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  • Доверие, всеобщее благосостояние и политическая экономия: национальные различия в использовании тюремного заключения. Часть 2.

Article

Доверие, всеобщее благосостояние и политическая экономия: национальные различия в использовании тюремного заключения. Часть 2.

Лаппи-Сеппала Т.
Translator: И. Г. Ясавеев

This article explores explanations for differences in penal severity in industrialized countries, evaluating quantitative data and theoretical perspectives to examine several aspects of penal systems. These include rates of imprisonment in different countries, crime rates in relation to prisoner rates, welfare and social equality, trust and legitimacy, and democracy and political economy. The focus is not restricted to the Anglophonic world, but encompasses the Scandinavian countries, Western and Eastern continental Europe, and the Baltic states. Unprecedented expansions of penal control have occurred in recent decades in different parts of the world. American imprisonment rates have increased nearly fivefold and Dutch rates sixfold since the early 1970s. Substantial changes of differing magnitudes may be observed in many countries. An increase in states’ willingness to use penal power has provoked criminological and sociological explanations, most from writers in North America and English-speaking countries. An unspoken assumption that developments in the United States and England and Wales occurred elsewhere has influenced efforts to formulate general explanations of changes taking place under general conditions of late modern society.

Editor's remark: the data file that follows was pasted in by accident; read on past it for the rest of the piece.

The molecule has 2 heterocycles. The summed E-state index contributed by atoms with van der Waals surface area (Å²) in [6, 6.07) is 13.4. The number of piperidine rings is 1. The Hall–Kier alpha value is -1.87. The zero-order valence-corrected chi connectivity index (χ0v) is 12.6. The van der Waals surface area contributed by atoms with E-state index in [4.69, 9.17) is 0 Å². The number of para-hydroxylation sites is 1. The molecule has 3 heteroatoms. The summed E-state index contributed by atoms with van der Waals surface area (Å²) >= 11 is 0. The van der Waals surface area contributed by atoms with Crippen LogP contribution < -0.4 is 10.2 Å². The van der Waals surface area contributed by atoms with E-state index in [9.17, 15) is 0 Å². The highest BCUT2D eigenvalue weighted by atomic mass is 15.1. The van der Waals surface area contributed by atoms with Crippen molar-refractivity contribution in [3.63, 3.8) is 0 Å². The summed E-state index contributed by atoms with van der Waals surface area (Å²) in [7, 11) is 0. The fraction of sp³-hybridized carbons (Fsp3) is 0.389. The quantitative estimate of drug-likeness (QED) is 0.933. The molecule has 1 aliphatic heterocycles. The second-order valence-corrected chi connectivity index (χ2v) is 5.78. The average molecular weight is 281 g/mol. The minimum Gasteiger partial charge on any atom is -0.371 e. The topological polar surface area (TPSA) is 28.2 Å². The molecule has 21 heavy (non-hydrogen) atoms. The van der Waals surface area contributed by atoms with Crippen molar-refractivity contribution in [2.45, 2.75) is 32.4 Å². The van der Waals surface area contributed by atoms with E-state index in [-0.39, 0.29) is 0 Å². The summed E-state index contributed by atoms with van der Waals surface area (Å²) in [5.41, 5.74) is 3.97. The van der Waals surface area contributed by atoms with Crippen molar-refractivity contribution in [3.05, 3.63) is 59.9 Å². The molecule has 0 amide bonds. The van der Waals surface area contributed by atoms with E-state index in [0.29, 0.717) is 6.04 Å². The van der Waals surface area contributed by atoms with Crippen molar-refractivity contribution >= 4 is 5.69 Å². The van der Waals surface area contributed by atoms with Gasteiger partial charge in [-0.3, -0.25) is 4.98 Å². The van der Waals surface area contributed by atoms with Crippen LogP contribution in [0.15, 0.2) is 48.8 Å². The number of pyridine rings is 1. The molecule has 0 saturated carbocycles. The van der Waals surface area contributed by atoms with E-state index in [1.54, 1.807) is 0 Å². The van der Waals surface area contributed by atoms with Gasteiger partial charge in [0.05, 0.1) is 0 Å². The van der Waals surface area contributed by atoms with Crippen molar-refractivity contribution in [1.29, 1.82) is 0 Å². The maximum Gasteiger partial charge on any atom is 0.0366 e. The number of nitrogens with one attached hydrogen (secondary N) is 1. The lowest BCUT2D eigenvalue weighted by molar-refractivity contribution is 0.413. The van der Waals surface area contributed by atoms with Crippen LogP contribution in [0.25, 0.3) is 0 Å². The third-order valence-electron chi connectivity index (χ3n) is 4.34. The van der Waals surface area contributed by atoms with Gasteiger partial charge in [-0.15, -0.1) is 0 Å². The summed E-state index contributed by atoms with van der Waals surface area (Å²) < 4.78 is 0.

However, the author notes that things have not happened the same way everywhere, and to overlook differences between nations may lead to overgeneralised and simplified pictures of the dynamics of penal change. For example, alongside general growth in cultures of control, there are divergent trends and country-specific deviations. The Scandinavian countries with their more restrained penal policies serve as one important counterexample: despite some recent criticisms, Nordic penal policy has been an example of a pragmatic and non-moralistic approach, with a clear social policy orientation. It reflects the values of the Nordic welfare-state ideal and emphasizes that measures against social marginalization and inequality work also as measures against crime. In conclusion, the author argues that the pre-conditions of rational policy-making must be prioritised over populist posturing through the production of more and better information for politicians, practitioners and the public. The normal rules of political accountability should also be applied in penal discourse.